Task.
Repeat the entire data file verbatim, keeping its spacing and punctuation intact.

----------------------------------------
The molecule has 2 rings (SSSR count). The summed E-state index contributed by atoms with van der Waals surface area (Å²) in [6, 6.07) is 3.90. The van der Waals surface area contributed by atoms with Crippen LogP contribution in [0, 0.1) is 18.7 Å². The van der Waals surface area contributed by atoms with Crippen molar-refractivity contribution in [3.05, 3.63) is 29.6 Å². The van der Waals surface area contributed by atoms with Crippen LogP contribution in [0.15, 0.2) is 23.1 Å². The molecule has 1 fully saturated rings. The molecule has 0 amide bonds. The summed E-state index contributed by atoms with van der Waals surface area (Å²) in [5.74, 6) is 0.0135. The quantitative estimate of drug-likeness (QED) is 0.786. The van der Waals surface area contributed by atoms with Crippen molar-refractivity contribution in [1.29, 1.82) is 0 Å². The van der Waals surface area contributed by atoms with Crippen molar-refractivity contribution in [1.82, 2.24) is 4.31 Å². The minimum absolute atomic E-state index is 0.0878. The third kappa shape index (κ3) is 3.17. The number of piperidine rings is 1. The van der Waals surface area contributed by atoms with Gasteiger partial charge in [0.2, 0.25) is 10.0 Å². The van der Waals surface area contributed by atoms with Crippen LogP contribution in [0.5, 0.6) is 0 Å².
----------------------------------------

The molecule has 2 rings (SSSR count). The summed E-state index contributed by atoms with van der Waals surface area (Å²) in [6, 6.07) is 3.90. The van der Waals surface area contributed by atoms with Crippen LogP contribution in [0, 0.1) is 18.7 Å². The van der Waals surface area contributed by atoms with Crippen molar-refractivity contribution in [3.05, 3.63) is 29.6 Å². The van der Waals surface area contributed by atoms with Crippen LogP contribution in [0.15, 0.2) is 23.1 Å². The molecule has 1 fully saturated rings. The molecule has 0 amide bonds. The summed E-state index contributed by atoms with van der Waals surface area (Å²) in [5.74, 6) is 0.0135. The quantitative estimate of drug-likeness (QED) is 0.786. The van der Waals surface area contributed by atoms with Crippen molar-refractivity contribution in [1.29, 1.82) is 0 Å². The van der Waals surface area contributed by atoms with Crippen molar-refractivity contribution in [1.82, 2.24) is 4.31 Å². The minimum absolute atomic E-state index is 0.0878. The third kappa shape index (κ3) is 3.17. The number of piperidine rings is 1. The van der Waals surface area contributed by atoms with Gasteiger partial charge in [0.2, 0.25) is 10.0 Å². The van der Waals surface area contributed by atoms with Crippen LogP contribution in [0.5, 0.6) is 0 Å².